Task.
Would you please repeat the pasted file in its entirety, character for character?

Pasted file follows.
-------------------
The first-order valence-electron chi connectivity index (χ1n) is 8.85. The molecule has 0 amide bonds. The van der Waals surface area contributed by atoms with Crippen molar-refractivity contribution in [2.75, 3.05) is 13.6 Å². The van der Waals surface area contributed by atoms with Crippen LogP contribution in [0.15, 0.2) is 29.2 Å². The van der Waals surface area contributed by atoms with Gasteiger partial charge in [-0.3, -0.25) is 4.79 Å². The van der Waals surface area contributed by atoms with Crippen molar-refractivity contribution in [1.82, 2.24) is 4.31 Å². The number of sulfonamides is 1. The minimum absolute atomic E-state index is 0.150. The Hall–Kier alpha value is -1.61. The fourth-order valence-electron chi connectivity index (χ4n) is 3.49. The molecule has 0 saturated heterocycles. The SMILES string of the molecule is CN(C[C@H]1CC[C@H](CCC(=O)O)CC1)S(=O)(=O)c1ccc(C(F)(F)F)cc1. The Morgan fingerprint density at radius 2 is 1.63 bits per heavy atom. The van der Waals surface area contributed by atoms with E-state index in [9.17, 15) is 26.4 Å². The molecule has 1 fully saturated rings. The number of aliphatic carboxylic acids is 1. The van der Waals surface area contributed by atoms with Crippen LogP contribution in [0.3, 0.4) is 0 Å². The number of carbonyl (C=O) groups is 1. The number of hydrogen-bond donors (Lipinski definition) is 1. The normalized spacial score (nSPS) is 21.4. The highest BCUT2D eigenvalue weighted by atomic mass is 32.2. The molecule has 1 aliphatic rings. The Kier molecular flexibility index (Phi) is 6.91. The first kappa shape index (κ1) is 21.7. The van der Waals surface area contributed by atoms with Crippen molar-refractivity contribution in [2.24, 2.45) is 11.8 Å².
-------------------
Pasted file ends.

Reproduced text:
The first-order valence-electron chi connectivity index (χ1n) is 8.85. The molecule has 0 amide bonds. The van der Waals surface area contributed by atoms with Crippen molar-refractivity contribution in [2.75, 3.05) is 13.6 Å². The van der Waals surface area contributed by atoms with Crippen LogP contribution in [0.15, 0.2) is 29.2 Å². The van der Waals surface area contributed by atoms with Gasteiger partial charge in [-0.3, -0.25) is 4.79 Å². The van der Waals surface area contributed by atoms with Crippen molar-refractivity contribution in [1.82, 2.24) is 4.31 Å². The number of sulfonamides is 1. The minimum absolute atomic E-state index is 0.150. The Hall–Kier alpha value is -1.61. The fourth-order valence-electron chi connectivity index (χ4n) is 3.49. The molecule has 0 saturated heterocycles. The SMILES string of the molecule is CN(C[C@H]1CC[C@H](CCC(=O)O)CC1)S(=O)(=O)c1ccc(C(F)(F)F)cc1. The Morgan fingerprint density at radius 2 is 1.63 bits per heavy atom. The van der Waals surface area contributed by atoms with E-state index in [9.17, 15) is 26.4 Å². The molecule has 1 fully saturated rings. The number of aliphatic carboxylic acids is 1. The van der Waals surface area contributed by atoms with Crippen LogP contribution in [0.3, 0.4) is 0 Å². The number of carbonyl (C=O) groups is 1. The number of hydrogen-bond donors (Lipinski definition) is 1. The normalized spacial score (nSPS) is 21.4. The highest BCUT2D eigenvalue weighted by atomic mass is 32.2. The molecule has 1 aliphatic rings. The Kier molecular flexibility index (Phi) is 6.91. The first kappa shape index (κ1) is 21.7. The van der Waals surface area contributed by atoms with Crippen molar-refractivity contribution in [2.24, 2.45) is 11.8 Å².